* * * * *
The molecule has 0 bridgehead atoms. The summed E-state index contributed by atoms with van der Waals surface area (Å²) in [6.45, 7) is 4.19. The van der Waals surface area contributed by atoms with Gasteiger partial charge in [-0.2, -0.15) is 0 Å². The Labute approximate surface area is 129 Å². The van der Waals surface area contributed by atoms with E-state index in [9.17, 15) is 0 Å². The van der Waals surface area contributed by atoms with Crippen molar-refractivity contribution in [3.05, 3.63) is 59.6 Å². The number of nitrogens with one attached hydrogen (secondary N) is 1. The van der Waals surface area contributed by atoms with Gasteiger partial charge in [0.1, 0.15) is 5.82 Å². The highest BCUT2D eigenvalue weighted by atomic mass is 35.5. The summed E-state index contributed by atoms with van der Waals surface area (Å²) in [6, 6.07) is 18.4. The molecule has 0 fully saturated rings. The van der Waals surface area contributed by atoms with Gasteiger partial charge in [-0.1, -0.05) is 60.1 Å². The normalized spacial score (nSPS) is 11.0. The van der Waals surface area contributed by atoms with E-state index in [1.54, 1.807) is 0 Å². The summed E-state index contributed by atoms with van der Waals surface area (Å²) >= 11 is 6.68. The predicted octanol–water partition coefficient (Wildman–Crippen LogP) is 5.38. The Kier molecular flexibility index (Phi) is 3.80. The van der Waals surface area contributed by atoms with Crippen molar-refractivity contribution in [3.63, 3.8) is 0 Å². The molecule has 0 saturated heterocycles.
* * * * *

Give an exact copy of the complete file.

The molecule has 0 bridgehead atoms. The summed E-state index contributed by atoms with van der Waals surface area (Å²) in [6.45, 7) is 4.19. The van der Waals surface area contributed by atoms with Gasteiger partial charge in [-0.2, -0.15) is 0 Å². The Labute approximate surface area is 129 Å². The van der Waals surface area contributed by atoms with E-state index in [9.17, 15) is 0 Å². The van der Waals surface area contributed by atoms with Crippen molar-refractivity contribution in [3.05, 3.63) is 59.6 Å². The number of nitrogens with one attached hydrogen (secondary N) is 1. The van der Waals surface area contributed by atoms with Gasteiger partial charge in [0.1, 0.15) is 5.82 Å². The highest BCUT2D eigenvalue weighted by atomic mass is 35.5. The summed E-state index contributed by atoms with van der Waals surface area (Å²) in [6, 6.07) is 18.4. The molecule has 0 fully saturated rings. The van der Waals surface area contributed by atoms with Gasteiger partial charge in [-0.1, -0.05) is 60.1 Å². The normalized spacial score (nSPS) is 11.0. The van der Waals surface area contributed by atoms with E-state index in [1.54, 1.807) is 0 Å². The summed E-state index contributed by atoms with van der Waals surface area (Å²) >= 11 is 6.68. The predicted octanol–water partition coefficient (Wildman–Crippen LogP) is 5.38. The Kier molecular flexibility index (Phi) is 3.80. The van der Waals surface area contributed by atoms with Crippen molar-refractivity contribution in [3.63, 3.8) is 0 Å². The molecule has 0 saturated heterocycles.